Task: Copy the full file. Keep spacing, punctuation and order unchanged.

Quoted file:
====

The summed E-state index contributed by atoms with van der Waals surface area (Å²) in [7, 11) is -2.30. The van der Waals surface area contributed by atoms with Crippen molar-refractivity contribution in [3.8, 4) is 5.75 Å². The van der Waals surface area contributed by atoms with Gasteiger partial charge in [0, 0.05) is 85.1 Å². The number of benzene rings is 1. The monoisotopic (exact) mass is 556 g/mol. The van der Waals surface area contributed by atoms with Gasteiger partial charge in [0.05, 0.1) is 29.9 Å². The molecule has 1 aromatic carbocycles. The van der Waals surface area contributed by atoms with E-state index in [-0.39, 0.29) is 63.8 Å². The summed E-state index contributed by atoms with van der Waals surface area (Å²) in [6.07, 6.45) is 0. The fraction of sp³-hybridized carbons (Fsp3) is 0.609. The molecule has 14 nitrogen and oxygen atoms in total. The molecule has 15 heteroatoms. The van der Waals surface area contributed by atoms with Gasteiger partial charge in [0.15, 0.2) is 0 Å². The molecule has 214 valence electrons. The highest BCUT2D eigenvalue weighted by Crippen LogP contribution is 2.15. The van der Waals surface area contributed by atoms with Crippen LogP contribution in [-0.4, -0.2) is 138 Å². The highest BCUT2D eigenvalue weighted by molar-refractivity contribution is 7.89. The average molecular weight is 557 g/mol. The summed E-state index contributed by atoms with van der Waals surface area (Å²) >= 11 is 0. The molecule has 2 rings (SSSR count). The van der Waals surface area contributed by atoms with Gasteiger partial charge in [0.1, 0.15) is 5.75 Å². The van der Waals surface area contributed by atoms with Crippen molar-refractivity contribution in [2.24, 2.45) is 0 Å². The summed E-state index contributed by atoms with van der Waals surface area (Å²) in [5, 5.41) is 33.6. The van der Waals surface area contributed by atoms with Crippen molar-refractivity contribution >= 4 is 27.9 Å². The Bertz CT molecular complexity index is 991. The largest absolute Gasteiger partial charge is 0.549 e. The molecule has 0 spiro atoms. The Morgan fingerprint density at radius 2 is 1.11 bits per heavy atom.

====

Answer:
The summed E-state index contributed by atoms with van der Waals surface area (Å²) in [7, 11) is -2.30. The van der Waals surface area contributed by atoms with Crippen molar-refractivity contribution in [3.8, 4) is 5.75 Å². The van der Waals surface area contributed by atoms with Gasteiger partial charge in [0, 0.05) is 85.1 Å². The number of benzene rings is 1. The monoisotopic (exact) mass is 556 g/mol. The van der Waals surface area contributed by atoms with Gasteiger partial charge in [0.05, 0.1) is 29.9 Å². The molecule has 1 aromatic carbocycles. The van der Waals surface area contributed by atoms with E-state index in [-0.39, 0.29) is 63.8 Å². The summed E-state index contributed by atoms with van der Waals surface area (Å²) in [6.07, 6.45) is 0. The fraction of sp³-hybridized carbons (Fsp3) is 0.609. The molecule has 14 nitrogen and oxygen atoms in total. The molecule has 15 heteroatoms. The van der Waals surface area contributed by atoms with Gasteiger partial charge in [0.15, 0.2) is 0 Å². The molecule has 214 valence electrons. The highest BCUT2D eigenvalue weighted by Crippen LogP contribution is 2.15. The van der Waals surface area contributed by atoms with Crippen LogP contribution in [-0.4, -0.2) is 138 Å². The highest BCUT2D eigenvalue weighted by molar-refractivity contribution is 7.89. The average molecular weight is 557 g/mol. The summed E-state index contributed by atoms with van der Waals surface area (Å²) >= 11 is 0. The molecule has 2 rings (SSSR count). The van der Waals surface area contributed by atoms with Gasteiger partial charge in [0.1, 0.15) is 5.75 Å². The van der Waals surface area contributed by atoms with Crippen molar-refractivity contribution in [2.24, 2.45) is 0 Å². The summed E-state index contributed by atoms with van der Waals surface area (Å²) in [5, 5.41) is 33.6. The van der Waals surface area contributed by atoms with Crippen molar-refractivity contribution >= 4 is 27.9 Å². The Bertz CT molecular complexity index is 991. The largest absolute Gasteiger partial charge is 0.549 e. The molecule has 0 spiro atoms. The Morgan fingerprint density at radius 2 is 1.11 bits per heavy atom.